The Spaniards are developing a trap that classifies mosquitoes by sex and gender

The expert team in entomology and arboviruses from the Animal Health Research Center (CReSA) of the Institute for Food Research and Technology (IRTA) and the company Irideon SL have developed the first optical sensor coupled with a trap that classifies mosquitoes captured automatically and reliably by gender and sex. Laboratory test results indicate that the sensor is able to classify specimens according to the genera Aedes or Culex with a reliability of 94.2%. The study, which is part of the European VECTRACK project, also shows that the sensor differentiates males from females of the genus Aedes with a reliability of 99.4% and distinguishes the sex of the Culex with complete reliability.

The research team worked with these genera because they include two of the species of most concern currently in Europe in the field of public health and surveillance of mosquito-borne viruses. These are, on the one hand, the tiger mosquito (Aedes albopictus), an urban mosquito and potential transmitter of viruses such as dengue fever, Zika, chikungunya fever, and on the other hand, the common mosquito (Culex pipiens) , which lives in urban, rural and humid areas, and can transmit diseases such as west nile virus. “We are primarily interested in sensors that identify females because they are the ones that can bite people and transmit viruses,” he says. Sandra TalaveraIRTA-CReSA researcher and head of the VECTRACK project.

For two years, within the IRTA-CReSA laboratory, they have recorded the flight of more than 4,300 specimens of tiger mosquito and mosquito common bred in the same facilities to train the optical sensor and learn to detect the frequency with which mosquitoes beat their wings – what would be understood as the buzz – measured in Hertz. In the case of mosquitoes, the flight frequency is between 300 and 900 Hz. like the size. , age and behavior during mating, as well as other environmental factors such as temperature,” he explains. Maria Elisabeth Gonzalez, predoctoral researcher at IRTA-CReSA and first author of the study. Until now, commercially available optical sensors only distinguished mosquitoes from other species and counted them, without differentiating their species, sex or other characteristics of the mosquitoes.


When a mosquito flies near the inlet funnel of the trap, it may be sucked in by the fan inside. At this moment, the sensor detects the insect thanks to an optical panel which emits light and another which receives it. When the mosquito crosses the detection area, it casts a shadow on the optical receiver. Thus, when the insect flaps its wings, the light falling on the receiver changes and causes changes in the amplitude of the light waveform recorded by the sensor. “Thanks to the Python programming language, the sensor manages to translate these optical signals into acoustic signals,” he points out. João Incarnationdirector of Irideon SL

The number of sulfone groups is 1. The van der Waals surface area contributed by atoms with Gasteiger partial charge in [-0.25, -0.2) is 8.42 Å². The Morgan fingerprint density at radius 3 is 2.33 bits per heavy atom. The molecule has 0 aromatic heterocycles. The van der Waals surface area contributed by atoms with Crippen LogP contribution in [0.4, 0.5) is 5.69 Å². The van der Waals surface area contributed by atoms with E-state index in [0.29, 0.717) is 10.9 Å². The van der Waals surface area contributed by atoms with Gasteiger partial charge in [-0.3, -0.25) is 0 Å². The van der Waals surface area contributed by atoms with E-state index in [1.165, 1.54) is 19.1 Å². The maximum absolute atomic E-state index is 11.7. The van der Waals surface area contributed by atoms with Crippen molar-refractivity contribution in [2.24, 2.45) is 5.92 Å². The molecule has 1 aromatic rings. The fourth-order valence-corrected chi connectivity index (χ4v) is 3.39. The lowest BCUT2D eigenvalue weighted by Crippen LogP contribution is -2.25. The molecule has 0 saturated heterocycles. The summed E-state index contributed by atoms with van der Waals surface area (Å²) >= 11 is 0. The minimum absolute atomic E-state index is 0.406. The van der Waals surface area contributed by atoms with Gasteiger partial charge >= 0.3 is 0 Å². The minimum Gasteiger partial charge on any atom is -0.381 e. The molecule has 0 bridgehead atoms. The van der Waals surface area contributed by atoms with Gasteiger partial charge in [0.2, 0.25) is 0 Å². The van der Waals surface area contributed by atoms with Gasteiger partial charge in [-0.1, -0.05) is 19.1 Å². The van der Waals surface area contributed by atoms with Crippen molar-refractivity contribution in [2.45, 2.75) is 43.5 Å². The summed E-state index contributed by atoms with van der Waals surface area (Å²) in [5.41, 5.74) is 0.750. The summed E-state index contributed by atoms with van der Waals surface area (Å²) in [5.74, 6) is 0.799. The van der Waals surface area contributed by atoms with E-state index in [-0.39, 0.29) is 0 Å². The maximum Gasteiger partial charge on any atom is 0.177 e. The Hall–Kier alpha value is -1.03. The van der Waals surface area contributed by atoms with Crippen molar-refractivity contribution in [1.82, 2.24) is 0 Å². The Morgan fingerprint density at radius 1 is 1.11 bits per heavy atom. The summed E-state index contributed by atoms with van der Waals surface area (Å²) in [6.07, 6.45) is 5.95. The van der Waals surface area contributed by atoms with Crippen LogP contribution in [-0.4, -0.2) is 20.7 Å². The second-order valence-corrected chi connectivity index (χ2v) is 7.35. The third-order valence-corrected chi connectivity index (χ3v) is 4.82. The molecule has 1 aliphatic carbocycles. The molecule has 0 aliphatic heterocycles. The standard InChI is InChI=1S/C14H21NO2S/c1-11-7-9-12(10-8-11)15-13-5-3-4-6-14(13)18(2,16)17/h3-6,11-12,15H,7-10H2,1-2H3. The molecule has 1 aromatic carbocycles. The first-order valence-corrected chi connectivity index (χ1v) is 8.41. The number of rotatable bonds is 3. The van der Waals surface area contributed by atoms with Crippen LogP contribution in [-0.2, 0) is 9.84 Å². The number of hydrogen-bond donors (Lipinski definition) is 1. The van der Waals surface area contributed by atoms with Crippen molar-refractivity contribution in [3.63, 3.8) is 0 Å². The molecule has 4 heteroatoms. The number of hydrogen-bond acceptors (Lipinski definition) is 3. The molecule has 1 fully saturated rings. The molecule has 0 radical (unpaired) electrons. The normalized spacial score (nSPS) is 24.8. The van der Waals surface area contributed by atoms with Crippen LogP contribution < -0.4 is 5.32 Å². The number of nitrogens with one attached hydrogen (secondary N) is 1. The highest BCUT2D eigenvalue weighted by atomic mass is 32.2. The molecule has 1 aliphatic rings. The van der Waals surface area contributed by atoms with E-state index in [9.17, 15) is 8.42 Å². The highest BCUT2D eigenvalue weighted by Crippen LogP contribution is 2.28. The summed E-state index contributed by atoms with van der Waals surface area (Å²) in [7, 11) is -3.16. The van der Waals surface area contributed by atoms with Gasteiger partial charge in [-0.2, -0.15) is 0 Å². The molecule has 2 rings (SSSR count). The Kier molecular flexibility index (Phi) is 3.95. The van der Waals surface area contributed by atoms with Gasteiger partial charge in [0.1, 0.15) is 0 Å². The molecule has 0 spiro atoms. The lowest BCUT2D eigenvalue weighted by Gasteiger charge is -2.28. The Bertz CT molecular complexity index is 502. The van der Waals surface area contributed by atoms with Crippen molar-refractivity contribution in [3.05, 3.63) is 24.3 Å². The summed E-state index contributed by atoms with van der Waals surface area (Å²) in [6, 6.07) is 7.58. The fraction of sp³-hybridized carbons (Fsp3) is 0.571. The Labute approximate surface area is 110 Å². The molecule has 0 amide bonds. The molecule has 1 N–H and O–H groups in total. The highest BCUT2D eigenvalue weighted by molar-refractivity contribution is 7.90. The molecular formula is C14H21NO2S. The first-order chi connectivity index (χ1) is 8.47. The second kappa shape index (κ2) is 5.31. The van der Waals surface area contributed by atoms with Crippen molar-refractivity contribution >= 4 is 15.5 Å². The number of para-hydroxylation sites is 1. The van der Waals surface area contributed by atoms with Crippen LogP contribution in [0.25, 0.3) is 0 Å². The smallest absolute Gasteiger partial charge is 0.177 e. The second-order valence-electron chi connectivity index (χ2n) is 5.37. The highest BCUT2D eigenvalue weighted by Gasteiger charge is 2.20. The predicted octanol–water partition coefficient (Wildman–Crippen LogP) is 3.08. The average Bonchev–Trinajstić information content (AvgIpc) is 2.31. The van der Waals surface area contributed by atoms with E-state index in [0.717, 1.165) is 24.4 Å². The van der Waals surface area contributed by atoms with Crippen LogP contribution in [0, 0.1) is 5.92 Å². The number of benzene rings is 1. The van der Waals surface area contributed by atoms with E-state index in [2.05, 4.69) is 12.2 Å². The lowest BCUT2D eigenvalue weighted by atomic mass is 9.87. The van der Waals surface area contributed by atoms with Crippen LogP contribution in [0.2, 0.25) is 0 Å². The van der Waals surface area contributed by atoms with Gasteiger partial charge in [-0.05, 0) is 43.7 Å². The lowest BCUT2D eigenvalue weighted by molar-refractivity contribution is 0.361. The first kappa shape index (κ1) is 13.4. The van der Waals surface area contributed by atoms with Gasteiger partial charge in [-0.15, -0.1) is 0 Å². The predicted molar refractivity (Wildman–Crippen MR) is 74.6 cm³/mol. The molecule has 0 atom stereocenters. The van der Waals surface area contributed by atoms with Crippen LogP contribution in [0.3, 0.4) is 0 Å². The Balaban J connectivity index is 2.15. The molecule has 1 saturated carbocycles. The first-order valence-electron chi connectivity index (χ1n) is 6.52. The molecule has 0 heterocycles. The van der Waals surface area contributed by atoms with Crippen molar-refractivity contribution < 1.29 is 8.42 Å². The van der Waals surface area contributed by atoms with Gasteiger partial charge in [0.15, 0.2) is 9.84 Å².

Recordings of mosquito flights last an average of 30 milliseconds and can be downloaded from the sensor as audio files for playback and viewing. This information was combined with machine learning techniques and artificial intelligence algorithms developed to train the sensor.


Taking into account the fact that every year more than 700,000 people die on the planet due to mosquito-borne diseases, it is essential to quickly identify their species when there are cases of people affected by a disease which is transmitted through mosquito bites. This work is carried out by entomology professionals from the observation of the morphology of insects. “It is very laborious and urgent work, especially in emergencies where the weather marks the possible spread of a mosquito-borne virus,” Talavera points out.

Thanks to artificial intelligence, traps should be able to identify mosquitoes in real time and send results remotely immediately to the competent authorities to help them make decisions and thus speed up the process of surveillance and control of virus-carrying mosquitoes. One of the advantages explained by the experts is that staff resources can be prioritized and it will not be necessary to travel to the place where the entomological inspection is to be carried out if the species of interest is not detected. For example, during entomological inspections where there is a suspicion of dengue fever, if the trap indicates that there is no tiger mosquito, it will not be necessary for anyone to go there expressly to take the sample . The remote connection will also be useful for analyzing the trends and risk of transmission of mosquito-borne diseases at a general level.

In recent years, many studies have been initiated to develop technologies based on identifying mosquito wing beat even with body shape, but achieving a very reliable sensor is a challenge. “At the moment our study It showed that the optical sensor is reliable under controlled laboratory conditions, but we will soon have the results of tests carried out in the field, where environmental conditions vary and can have an influence,” Talavera concludes.

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